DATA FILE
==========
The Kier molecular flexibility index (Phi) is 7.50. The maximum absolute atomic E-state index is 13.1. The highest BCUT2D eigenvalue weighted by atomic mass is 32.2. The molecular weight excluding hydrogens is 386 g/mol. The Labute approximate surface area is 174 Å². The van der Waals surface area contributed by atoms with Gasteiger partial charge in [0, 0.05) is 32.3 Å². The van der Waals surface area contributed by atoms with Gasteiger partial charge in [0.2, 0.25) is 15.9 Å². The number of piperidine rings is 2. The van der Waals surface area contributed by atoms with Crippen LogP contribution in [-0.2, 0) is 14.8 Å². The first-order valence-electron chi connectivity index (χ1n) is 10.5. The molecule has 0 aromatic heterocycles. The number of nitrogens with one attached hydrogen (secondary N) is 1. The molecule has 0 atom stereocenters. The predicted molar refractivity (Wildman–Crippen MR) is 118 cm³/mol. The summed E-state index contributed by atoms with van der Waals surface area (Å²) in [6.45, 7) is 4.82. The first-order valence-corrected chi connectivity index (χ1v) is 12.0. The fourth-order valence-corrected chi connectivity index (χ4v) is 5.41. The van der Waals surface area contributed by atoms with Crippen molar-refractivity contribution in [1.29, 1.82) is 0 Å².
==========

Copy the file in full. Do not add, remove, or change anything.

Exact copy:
The Kier molecular flexibility index (Phi) is 7.50. The maximum absolute atomic E-state index is 13.1. The highest BCUT2D eigenvalue weighted by atomic mass is 32.2. The molecular weight excluding hydrogens is 386 g/mol. The Labute approximate surface area is 174 Å². The van der Waals surface area contributed by atoms with Gasteiger partial charge in [0, 0.05) is 32.3 Å². The van der Waals surface area contributed by atoms with Gasteiger partial charge in [0.2, 0.25) is 15.9 Å². The number of piperidine rings is 2. The van der Waals surface area contributed by atoms with Crippen LogP contribution in [-0.2, 0) is 14.8 Å². The first-order valence-electron chi connectivity index (χ1n) is 10.5. The molecule has 0 aromatic heterocycles. The number of nitrogens with one attached hydrogen (secondary N) is 1. The molecule has 0 atom stereocenters. The predicted molar refractivity (Wildman–Crippen MR) is 118 cm³/mol. The summed E-state index contributed by atoms with van der Waals surface area (Å²) in [6.45, 7) is 4.82. The first-order valence-corrected chi connectivity index (χ1v) is 12.0. The fourth-order valence-corrected chi connectivity index (χ4v) is 5.41. The van der Waals surface area contributed by atoms with Crippen molar-refractivity contribution in [1.29, 1.82) is 0 Å².